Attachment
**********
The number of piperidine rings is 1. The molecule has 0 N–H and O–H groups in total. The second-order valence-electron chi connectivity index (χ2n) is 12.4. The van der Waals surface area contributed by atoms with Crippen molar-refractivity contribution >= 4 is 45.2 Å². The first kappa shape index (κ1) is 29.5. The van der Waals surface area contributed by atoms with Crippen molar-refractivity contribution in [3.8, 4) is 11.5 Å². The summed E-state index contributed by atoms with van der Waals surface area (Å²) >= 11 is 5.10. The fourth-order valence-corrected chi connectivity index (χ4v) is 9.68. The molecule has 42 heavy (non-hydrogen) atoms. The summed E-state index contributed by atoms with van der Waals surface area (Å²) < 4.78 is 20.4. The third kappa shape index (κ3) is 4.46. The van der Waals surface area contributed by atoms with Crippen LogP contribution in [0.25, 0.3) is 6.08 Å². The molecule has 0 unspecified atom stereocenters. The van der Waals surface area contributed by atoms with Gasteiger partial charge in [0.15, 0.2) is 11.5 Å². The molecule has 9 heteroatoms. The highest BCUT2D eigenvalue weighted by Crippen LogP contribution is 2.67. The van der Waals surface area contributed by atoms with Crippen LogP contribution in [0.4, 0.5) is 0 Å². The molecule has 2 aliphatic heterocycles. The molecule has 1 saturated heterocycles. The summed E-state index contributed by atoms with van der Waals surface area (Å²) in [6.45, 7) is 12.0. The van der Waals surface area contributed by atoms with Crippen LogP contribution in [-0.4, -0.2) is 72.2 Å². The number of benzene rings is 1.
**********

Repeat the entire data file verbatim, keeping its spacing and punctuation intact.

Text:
The number of piperidine rings is 1. The molecule has 0 N–H and O–H groups in total. The second-order valence-electron chi connectivity index (χ2n) is 12.4. The van der Waals surface area contributed by atoms with Crippen molar-refractivity contribution >= 4 is 45.2 Å². The first kappa shape index (κ1) is 29.5. The van der Waals surface area contributed by atoms with Crippen molar-refractivity contribution in [3.8, 4) is 11.5 Å². The summed E-state index contributed by atoms with van der Waals surface area (Å²) >= 11 is 5.10. The fourth-order valence-corrected chi connectivity index (χ4v) is 9.68. The molecule has 42 heavy (non-hydrogen) atoms. The summed E-state index contributed by atoms with van der Waals surface area (Å²) < 4.78 is 20.4. The third kappa shape index (κ3) is 4.46. The van der Waals surface area contributed by atoms with Crippen LogP contribution in [0.25, 0.3) is 6.08 Å². The molecule has 0 unspecified atom stereocenters. The van der Waals surface area contributed by atoms with Gasteiger partial charge in [0.15, 0.2) is 11.5 Å². The molecule has 9 heteroatoms. The highest BCUT2D eigenvalue weighted by Crippen LogP contribution is 2.67. The van der Waals surface area contributed by atoms with Crippen LogP contribution in [0.4, 0.5) is 0 Å². The molecule has 2 aliphatic heterocycles. The molecule has 1 saturated heterocycles. The summed E-state index contributed by atoms with van der Waals surface area (Å²) in [6.45, 7) is 12.0. The van der Waals surface area contributed by atoms with Crippen LogP contribution in [-0.4, -0.2) is 72.2 Å². The number of benzene rings is 1.